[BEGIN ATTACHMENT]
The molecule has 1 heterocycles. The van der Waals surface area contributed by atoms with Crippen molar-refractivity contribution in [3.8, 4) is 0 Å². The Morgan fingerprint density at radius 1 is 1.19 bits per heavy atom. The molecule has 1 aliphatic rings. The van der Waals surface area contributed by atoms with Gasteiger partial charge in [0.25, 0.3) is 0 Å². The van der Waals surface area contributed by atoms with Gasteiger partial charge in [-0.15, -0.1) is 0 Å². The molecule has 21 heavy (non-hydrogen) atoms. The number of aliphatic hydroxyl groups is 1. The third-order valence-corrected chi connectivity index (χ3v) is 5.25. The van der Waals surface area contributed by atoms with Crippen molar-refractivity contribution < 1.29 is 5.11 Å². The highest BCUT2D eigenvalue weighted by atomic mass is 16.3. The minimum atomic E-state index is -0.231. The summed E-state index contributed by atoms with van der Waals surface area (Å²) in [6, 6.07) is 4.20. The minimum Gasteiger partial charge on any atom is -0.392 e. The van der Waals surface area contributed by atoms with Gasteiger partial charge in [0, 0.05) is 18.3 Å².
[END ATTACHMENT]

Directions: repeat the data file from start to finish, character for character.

The molecule has 1 heterocycles. The van der Waals surface area contributed by atoms with Crippen molar-refractivity contribution in [3.8, 4) is 0 Å². The Morgan fingerprint density at radius 1 is 1.19 bits per heavy atom. The molecule has 1 aliphatic rings. The van der Waals surface area contributed by atoms with Gasteiger partial charge in [0.25, 0.3) is 0 Å². The van der Waals surface area contributed by atoms with Gasteiger partial charge in [-0.15, -0.1) is 0 Å². The molecule has 21 heavy (non-hydrogen) atoms. The number of aliphatic hydroxyl groups is 1. The third-order valence-corrected chi connectivity index (χ3v) is 5.25. The van der Waals surface area contributed by atoms with Crippen molar-refractivity contribution < 1.29 is 5.11 Å². The highest BCUT2D eigenvalue weighted by atomic mass is 16.3. The minimum atomic E-state index is -0.231. The summed E-state index contributed by atoms with van der Waals surface area (Å²) in [6, 6.07) is 4.20. The minimum Gasteiger partial charge on any atom is -0.392 e. The van der Waals surface area contributed by atoms with Gasteiger partial charge in [0, 0.05) is 18.3 Å².